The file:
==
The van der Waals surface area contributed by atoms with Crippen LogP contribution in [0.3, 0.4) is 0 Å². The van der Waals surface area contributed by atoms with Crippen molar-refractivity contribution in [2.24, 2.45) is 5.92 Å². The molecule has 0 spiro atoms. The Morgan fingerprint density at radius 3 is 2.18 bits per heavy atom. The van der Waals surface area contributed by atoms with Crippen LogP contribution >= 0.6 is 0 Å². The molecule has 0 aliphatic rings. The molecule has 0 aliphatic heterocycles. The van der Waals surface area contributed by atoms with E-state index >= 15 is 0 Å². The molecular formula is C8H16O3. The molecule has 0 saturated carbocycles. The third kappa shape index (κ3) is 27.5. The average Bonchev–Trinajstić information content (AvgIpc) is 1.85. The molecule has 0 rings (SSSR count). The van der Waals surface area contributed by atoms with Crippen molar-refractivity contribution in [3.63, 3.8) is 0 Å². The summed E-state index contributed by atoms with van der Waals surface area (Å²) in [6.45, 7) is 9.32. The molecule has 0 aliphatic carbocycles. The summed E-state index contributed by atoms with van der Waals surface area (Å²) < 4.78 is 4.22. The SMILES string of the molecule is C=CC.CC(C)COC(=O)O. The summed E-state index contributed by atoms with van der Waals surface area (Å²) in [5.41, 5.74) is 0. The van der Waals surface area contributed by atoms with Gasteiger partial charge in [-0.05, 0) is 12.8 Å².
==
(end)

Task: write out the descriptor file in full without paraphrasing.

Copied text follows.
The van der Waals surface area contributed by atoms with Crippen LogP contribution in [0.3, 0.4) is 0 Å². The van der Waals surface area contributed by atoms with Crippen molar-refractivity contribution in [2.24, 2.45) is 5.92 Å². The molecule has 0 spiro atoms. The Morgan fingerprint density at radius 3 is 2.18 bits per heavy atom. The van der Waals surface area contributed by atoms with Crippen LogP contribution >= 0.6 is 0 Å². The molecule has 0 aliphatic rings. The molecule has 0 aliphatic heterocycles. The van der Waals surface area contributed by atoms with E-state index >= 15 is 0 Å². The molecular formula is C8H16O3. The molecule has 0 saturated carbocycles. The third kappa shape index (κ3) is 27.5. The average Bonchev–Trinajstić information content (AvgIpc) is 1.85. The molecule has 0 rings (SSSR count). The van der Waals surface area contributed by atoms with Crippen molar-refractivity contribution in [3.63, 3.8) is 0 Å². The summed E-state index contributed by atoms with van der Waals surface area (Å²) in [6.45, 7) is 9.32. The molecule has 0 aliphatic carbocycles. The summed E-state index contributed by atoms with van der Waals surface area (Å²) < 4.78 is 4.22. The SMILES string of the molecule is C=CC.CC(C)COC(=O)O. The summed E-state index contributed by atoms with van der Waals surface area (Å²) in [5.41, 5.74) is 0. The van der Waals surface area contributed by atoms with Gasteiger partial charge in [-0.05, 0) is 12.8 Å².